For the sixth year in a row pre-budget political tensions and pubic dismay at the announced “hits”crystalise a central challenge for Irish society: how to provide decent public services in an affordable manner.
Is there a better way to resolve this dilemma than by continuing to cut services and increase the cost? Is there a smarter way?
Five years ago Harvard professor Clayton Christensen presciently remarked: "Healthcare is a terminal illness for America's governments and businesses. We are in big trouble".
Just weeks ago this still unresolved healthcare crisis threatened the very capacity of the US to govern itself effectively. He might well have been speaking of Ireland. We too are in big trouble over healthcare.
Christensen famously coined the term "disruptive innovation" to describe a type of innovation that has revolutionised many industries, such as phones, air travel and computers, making products and services more affordable and accessible to everyone, and not just rich people. In The Innovator's Prescription (2009) he applied his ideas to healthcare systems, distinguishing three types of ailment.
It is impossible to summarise the book here, but a mundane illustration may help: I had a flat tyre recently and instead of leaving it in a high-tech workshop as if I had crashed the car I drove straight into Advance Pitstop and was out in 20 minutes with the tyre fixed for €15. lllnesses for which medical advances can now provide a definitive diagnosis and specify an effective remedy may be routinised and treated in specialised centres, analogous to Advance Pitstop, such as eye surgery clinics or heart centres, instead of being bundled in with more complex cases in a large general hospital, which is ultimately a highly inefficient arrangement that delivers suboptimal care.
An example is the vascular surgery unit in the Galway Clinic. At a conference in Trinity College two years ago, Niamh Hynes of the clinic set out a compelling case for separating out from general hospitals and streamlining procedures that can more or less be routinised.
Her comparison of the cost and quality of the clinic's services versus similar services provided by University College Hospital, Galway, were truly remarkable. For example, "cost per any procedure" was €22,850 in UCHG and €6,455 in the clinic. More importantly Hynes reported superior outcomes for patients, which generally happens when clinicians work on the same problem repeatedly.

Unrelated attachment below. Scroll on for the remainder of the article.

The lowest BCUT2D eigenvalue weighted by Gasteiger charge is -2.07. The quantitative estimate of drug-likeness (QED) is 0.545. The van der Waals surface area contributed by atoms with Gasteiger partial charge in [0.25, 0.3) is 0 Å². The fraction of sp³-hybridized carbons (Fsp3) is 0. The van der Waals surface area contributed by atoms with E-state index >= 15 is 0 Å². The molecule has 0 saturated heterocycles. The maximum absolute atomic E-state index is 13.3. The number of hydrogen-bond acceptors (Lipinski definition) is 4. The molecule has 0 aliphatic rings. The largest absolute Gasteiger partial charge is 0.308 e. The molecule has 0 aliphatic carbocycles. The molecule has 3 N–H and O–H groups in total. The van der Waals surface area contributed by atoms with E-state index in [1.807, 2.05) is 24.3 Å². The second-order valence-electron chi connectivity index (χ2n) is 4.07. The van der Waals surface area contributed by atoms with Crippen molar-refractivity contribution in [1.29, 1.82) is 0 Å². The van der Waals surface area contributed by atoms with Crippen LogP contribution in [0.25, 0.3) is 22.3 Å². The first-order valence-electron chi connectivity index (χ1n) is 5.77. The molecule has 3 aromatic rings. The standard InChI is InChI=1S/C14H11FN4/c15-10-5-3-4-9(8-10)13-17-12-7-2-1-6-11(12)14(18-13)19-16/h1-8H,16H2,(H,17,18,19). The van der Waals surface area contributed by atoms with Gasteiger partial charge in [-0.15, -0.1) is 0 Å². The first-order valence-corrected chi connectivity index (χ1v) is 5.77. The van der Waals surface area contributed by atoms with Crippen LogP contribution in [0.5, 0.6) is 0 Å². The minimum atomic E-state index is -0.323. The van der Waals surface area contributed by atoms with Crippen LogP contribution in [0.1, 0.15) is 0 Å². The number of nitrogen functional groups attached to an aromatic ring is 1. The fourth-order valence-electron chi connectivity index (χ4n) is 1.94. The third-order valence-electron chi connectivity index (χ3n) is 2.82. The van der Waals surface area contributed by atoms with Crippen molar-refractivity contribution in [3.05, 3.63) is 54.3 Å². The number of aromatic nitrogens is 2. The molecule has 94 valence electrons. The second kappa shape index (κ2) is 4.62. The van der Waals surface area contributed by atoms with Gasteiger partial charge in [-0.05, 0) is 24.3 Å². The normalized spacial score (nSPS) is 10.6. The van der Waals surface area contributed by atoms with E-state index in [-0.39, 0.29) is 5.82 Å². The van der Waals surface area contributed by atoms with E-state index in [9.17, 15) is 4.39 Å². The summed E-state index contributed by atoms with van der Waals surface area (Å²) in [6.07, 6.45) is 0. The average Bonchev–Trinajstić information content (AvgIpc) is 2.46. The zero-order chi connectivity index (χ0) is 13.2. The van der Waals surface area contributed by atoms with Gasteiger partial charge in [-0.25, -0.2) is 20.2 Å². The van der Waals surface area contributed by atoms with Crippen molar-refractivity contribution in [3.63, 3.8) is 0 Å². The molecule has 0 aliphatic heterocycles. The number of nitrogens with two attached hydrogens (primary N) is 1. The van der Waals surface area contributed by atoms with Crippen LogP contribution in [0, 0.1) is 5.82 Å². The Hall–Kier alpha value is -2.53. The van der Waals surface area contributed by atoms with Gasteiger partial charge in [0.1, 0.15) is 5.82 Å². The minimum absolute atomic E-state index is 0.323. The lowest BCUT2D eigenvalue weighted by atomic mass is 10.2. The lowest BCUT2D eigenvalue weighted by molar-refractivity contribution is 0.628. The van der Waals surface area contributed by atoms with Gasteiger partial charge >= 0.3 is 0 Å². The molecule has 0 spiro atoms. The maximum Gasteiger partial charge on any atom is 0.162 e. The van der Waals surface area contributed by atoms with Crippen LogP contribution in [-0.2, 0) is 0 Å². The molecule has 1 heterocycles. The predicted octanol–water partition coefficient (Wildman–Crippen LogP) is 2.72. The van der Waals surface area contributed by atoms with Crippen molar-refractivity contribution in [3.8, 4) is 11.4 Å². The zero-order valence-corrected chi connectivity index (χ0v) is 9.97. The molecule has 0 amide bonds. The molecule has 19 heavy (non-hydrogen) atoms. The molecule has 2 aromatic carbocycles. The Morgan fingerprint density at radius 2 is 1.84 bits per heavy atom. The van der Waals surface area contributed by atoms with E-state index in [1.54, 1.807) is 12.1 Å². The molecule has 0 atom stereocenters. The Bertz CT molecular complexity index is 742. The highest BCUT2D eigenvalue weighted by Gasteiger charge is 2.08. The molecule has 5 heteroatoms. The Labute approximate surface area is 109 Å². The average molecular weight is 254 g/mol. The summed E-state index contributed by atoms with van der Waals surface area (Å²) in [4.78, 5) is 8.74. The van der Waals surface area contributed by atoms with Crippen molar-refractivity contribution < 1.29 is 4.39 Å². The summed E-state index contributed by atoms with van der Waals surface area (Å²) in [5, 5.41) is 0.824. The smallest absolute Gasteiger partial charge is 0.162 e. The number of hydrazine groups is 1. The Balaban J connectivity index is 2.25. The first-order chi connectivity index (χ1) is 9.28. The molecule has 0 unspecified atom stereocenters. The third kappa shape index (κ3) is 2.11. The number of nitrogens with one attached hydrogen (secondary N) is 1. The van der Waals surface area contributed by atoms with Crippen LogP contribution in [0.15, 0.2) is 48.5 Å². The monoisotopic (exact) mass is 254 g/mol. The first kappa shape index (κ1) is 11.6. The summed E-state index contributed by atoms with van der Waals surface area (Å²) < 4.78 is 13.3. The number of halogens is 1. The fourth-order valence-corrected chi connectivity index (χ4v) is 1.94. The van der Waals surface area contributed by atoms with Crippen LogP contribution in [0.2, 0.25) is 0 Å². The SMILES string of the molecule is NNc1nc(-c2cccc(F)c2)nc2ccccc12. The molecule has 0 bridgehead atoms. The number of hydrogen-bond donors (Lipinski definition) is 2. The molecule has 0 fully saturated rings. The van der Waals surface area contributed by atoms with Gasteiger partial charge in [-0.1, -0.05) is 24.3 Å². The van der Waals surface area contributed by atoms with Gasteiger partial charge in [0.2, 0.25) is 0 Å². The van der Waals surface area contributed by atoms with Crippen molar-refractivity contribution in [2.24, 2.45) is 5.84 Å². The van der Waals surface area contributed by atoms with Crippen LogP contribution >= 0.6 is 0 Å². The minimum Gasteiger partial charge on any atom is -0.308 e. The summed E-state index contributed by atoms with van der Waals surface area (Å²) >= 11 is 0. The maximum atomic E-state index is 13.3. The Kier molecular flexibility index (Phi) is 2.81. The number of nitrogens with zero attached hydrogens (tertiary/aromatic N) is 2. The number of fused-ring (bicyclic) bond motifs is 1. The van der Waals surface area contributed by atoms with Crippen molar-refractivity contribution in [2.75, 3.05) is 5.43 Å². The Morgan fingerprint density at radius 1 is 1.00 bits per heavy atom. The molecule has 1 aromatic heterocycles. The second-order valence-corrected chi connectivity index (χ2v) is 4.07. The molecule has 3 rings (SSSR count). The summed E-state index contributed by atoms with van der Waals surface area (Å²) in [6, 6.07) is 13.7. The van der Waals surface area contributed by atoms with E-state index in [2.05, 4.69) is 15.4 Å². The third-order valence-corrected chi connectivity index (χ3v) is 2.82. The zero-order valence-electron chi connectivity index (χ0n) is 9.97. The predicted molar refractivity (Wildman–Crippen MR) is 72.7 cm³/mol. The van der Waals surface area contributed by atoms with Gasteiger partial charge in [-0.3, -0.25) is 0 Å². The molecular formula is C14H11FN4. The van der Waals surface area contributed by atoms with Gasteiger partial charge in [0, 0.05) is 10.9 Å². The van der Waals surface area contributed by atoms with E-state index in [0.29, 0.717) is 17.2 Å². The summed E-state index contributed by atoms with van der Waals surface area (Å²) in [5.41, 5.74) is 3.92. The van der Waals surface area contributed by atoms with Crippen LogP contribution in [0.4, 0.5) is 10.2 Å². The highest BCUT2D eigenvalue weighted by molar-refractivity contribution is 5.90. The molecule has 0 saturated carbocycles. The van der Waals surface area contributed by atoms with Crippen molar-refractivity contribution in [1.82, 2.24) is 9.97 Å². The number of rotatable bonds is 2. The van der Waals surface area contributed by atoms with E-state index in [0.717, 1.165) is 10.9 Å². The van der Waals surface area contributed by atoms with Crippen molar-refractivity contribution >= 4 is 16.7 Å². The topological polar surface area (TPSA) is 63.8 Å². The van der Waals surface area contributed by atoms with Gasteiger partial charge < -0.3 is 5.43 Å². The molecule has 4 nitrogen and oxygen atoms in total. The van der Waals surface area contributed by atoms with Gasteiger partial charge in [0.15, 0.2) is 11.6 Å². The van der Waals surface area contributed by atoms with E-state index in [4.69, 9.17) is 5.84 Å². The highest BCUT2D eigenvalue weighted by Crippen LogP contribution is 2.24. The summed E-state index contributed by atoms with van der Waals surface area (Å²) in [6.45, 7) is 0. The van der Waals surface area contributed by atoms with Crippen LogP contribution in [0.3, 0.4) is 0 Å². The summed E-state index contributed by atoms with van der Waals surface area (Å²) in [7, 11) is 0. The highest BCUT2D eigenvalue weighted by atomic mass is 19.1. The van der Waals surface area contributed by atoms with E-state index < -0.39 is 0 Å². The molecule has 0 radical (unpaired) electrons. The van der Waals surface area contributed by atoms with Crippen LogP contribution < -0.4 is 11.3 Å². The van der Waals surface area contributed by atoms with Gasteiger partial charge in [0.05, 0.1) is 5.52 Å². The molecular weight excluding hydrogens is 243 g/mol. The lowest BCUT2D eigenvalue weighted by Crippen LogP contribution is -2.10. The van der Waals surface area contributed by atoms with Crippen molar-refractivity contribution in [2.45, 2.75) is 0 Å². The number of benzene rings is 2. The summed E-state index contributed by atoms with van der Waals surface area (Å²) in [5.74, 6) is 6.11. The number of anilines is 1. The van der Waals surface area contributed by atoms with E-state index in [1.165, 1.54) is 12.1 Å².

The second category of health problem which Christensen suggests requires the expertise of a "solution shop" in healthcare, meaning a fully equipped hospital or multidisciplinary team. This area includes more complex cases like car crash victims or difficult-to- diagnose illnesses where intuition and trial-and-error by very experienced clinicians and other professionals offer the best prospects.
The third category , and the area of highest cost to health and social services and greatest human suffering, is the care of people with chronic diseases or enduring disability which require a service delivery model that Christensen calls a “facilitated network” which in essence is a network of providers – family members, volunteers, GPs, other health professionals, sports clubs and and others depending on the person’s needs. The most cost-effective care system for most people with a disability or chronic illness is in the community, not a hospital or a type of “home”.
In Ireland we have many remarkable success stories of facilitated networks, such as the well-known work of Genio who, with State and philanthropic support, have supported the movement of people from institutions to personalised solutions in the community, resulting in cost reductions averaging 25-30 per cent and, crucially, better quality of life for the people concerned.
Genio projects, including a really exciting initiative on managing dementia in the community, constitute at this stage “islands of innovation” which have the potential to be replicated across the whole country.
Disruptive innovation is well named because it disrupts all elements of inherited service models, particularly professional demarcations and power structures, and other deeply embedded elements of the established formula, like the location in which the work is done and the funding model. In his "Smarter Society" article last Saturday, Carl O'Brien illustrated the almost limitless scope to apply this thinking to other services, with examples of how health, prisons, social welfare and education are organised in other countries, and poignantly asking "why can't we be like these guys?"
It is possible to deliver quality public services much more cost-effectively, but not simply by cutting staff and paying people less to work longer hours, mostly in the traditional way and in inherited structures, which is the essence of the Croke Park and Haddington Road deals.
Nor will privatisation of services “per se” do it. Cutting pay and increasing working hours, although painful, is a relatively simple administrative task. Disruptive innovation, which entails radical service reconfiguration and deep cultural reform, will require expertise in managing complex change and courageous leadership by all interested groups. It will not all come down to James Reilly .
The good news is that many official policies and initiatives already under way augur well for this kind of transformation, such as disability policy and the roll-out of clinical programmes in the HSE.
But game-changing systemic reform takes time, five to 10 years, and perhaps Dr Reilly's biggest failing has been that of every politician, to overpromise and underdeliver instead of the opposite.
Eddie Molloy PhD is chairman of Mental Health Reform